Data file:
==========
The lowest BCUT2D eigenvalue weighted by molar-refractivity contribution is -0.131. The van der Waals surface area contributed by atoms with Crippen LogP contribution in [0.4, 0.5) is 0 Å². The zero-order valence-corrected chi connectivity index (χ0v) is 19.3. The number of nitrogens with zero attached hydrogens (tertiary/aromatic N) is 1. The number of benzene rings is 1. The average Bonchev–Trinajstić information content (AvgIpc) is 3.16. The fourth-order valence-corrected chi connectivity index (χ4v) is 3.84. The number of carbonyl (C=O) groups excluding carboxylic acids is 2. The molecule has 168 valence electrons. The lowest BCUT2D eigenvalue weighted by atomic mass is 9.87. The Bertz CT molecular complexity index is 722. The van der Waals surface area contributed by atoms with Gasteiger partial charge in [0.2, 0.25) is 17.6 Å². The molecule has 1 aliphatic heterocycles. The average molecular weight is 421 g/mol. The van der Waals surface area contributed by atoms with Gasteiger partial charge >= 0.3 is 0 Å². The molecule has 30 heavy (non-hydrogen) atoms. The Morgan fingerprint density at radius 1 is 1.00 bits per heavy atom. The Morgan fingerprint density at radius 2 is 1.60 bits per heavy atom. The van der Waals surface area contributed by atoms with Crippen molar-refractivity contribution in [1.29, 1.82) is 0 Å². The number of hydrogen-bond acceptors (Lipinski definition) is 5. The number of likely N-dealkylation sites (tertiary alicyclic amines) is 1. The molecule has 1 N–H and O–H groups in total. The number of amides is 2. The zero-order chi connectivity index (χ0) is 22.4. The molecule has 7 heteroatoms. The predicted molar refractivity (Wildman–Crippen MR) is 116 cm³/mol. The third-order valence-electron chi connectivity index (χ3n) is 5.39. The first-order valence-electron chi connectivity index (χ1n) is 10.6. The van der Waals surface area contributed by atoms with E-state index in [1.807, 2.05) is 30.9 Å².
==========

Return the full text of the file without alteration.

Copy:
The lowest BCUT2D eigenvalue weighted by molar-refractivity contribution is -0.131. The van der Waals surface area contributed by atoms with Crippen LogP contribution in [0.4, 0.5) is 0 Å². The zero-order valence-corrected chi connectivity index (χ0v) is 19.3. The number of nitrogens with zero attached hydrogens (tertiary/aromatic N) is 1. The number of benzene rings is 1. The average Bonchev–Trinajstić information content (AvgIpc) is 3.16. The fourth-order valence-corrected chi connectivity index (χ4v) is 3.84. The number of carbonyl (C=O) groups excluding carboxylic acids is 2. The molecule has 168 valence electrons. The lowest BCUT2D eigenvalue weighted by atomic mass is 9.87. The Bertz CT molecular complexity index is 722. The van der Waals surface area contributed by atoms with Gasteiger partial charge in [0.2, 0.25) is 17.6 Å². The molecule has 1 aliphatic heterocycles. The average molecular weight is 421 g/mol. The van der Waals surface area contributed by atoms with Gasteiger partial charge >= 0.3 is 0 Å². The molecule has 30 heavy (non-hydrogen) atoms. The Morgan fingerprint density at radius 1 is 1.00 bits per heavy atom. The Morgan fingerprint density at radius 2 is 1.60 bits per heavy atom. The van der Waals surface area contributed by atoms with Crippen molar-refractivity contribution in [1.29, 1.82) is 0 Å². The number of hydrogen-bond acceptors (Lipinski definition) is 5. The number of likely N-dealkylation sites (tertiary alicyclic amines) is 1. The molecule has 1 N–H and O–H groups in total. The number of amides is 2. The zero-order chi connectivity index (χ0) is 22.4. The molecule has 7 heteroatoms. The predicted molar refractivity (Wildman–Crippen MR) is 116 cm³/mol. The third-order valence-electron chi connectivity index (χ3n) is 5.39. The first-order valence-electron chi connectivity index (χ1n) is 10.6. The van der Waals surface area contributed by atoms with E-state index in [1.807, 2.05) is 30.9 Å².